I still haven't caught up completely on my e-mails, blog reading and Google+ing (I'm fairly certain that last one isn't a verb, but I just invented it.) but I'm back from a wonderful long weekend in New York. The JFK airport, as usual, did not really want to see me leave and showed me by delaying my flight for several hours before having me sit on the plane for several more hours. Thank you JFK. I'll miss you, I enjoyed getting home at 2 AM. (Although JFK must love my mother-in-law and sister-in-law even more because their flight was cancelled and they had to stay there another night.)
If you've been to New York City, you probably already know that the food there is just amazing. Whatever type of food you want to eat, there's a restaurant for it and it's probably the best __________ (fill in the blank) you've ever had. I'm still dreaming about some couscous I had at a Moroccan restaurant that I will never be able to recreate but will definitely try.
In honor then, of the wonderful creamy risottos, blintzes and cheesecakes I had in NYC, I thought I'd continue on with the theme I started Monday with a veggie week. Not because you need it, you see, but because I do. (Did I mention cheesecake?) Whenever I start eating on vacation I think, "I wish I could eat like this every day!" but by the end I'm always happy to get back to "real" food. Man cannon live on cheesecake alone because he would probably die before age 30.
These corn boats are probably the most exciting veggie dish I make, and they're also some of my favorites. They're fun, tasty, and they aren't difficult to make. Chopping the ingredients is probably the most time intensive part. Using the husk as a "boat" to warm the filling and for serving adds some great flavor and makes for an impressive presentation. You could always skip the husk step, but in my mind it is what makes this recipe special. Fresh corn is one of my favorite things about summer, so I love that this recipe takes advantage of all parts of the corn, both outside and in. You can bake the corn boats once they are filled, but if you are like me and don't like to use the oven in the summer, I'd grill them instead. Both ways work wonderfully, although the grilling does require you to keep a closer eye on the boats so they don't burn. Either way you choose, make sure you try this with some fresh corn before the summer is over.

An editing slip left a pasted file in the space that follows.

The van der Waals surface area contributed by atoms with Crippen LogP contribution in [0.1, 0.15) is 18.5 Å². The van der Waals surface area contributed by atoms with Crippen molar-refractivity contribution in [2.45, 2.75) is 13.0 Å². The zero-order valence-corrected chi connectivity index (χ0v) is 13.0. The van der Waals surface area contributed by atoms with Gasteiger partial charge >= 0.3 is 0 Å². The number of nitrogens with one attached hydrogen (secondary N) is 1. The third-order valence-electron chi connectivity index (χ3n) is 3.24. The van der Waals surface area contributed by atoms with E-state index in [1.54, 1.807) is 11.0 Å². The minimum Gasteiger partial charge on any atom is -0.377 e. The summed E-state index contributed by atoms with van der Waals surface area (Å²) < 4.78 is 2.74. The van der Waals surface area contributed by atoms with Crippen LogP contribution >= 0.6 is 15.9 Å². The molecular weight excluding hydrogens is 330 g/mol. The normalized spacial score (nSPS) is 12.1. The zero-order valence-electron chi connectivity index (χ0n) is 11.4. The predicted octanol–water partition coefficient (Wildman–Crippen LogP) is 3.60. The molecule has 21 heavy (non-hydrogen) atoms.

4 ears corn with husks
1 T olive oil
1 small red onion, chopped (about 1/2 cup)
1 medium red or green bell pepper, diced (about 1/2 cup)
1 small sweet potato, peeled and diced (about 1 cup)
1/2 tsp chili powder
1/2 tsp table salt
1/2 tsp hot pepper sauce
2 T chopped cilantro or parsley
1. Remove tough outer leaves of husks and discard. Pull remaining husks back over the stem end, remove silk and cut corn cob off, leaving husks and stem end attached. Reserve 2-3 husks for later use.
2. Cut corn off cobs. (See this post from Dishing the Divine for a great tip on how to cut corn off the cob.)
3. Preheat oven to 400 degrees, or heat grill to medium high heat. Heat oil in a large skillet over medium heat. Add onion, red pepper and sweet potato; cook until just tender, about 8 minutes. Stir in corn, chili powder, salt and hot pepper sauce. Cook 2 minutes, stirring constantly. Stir in cilantro; remove from heat. Let cool slightly.
4. Spoon about 1 cup vegetable mixture into each husk. (See picture below.) Using a strip of the reserved husk or kitchen twine, tie the husks to enclose the filling. Trim excess husk 1/2 to 3/4 inch from ties. Place boats on a cookie sheet and bake until heated through and husks are beginning to brown, about 12-15 minutes. If grilling, place on grill over direct heat and turn 1/4 turn every few minutes to prevent burning. Remove when all sides are lightly browned.
|You will have bent the husk backwards to cut the cob off, but bend the husk back forward to fill. I like to use my thumb to make an opening in the leaves and fill from there.|
Recipe Source: adapted from Creative Cook's Kitchen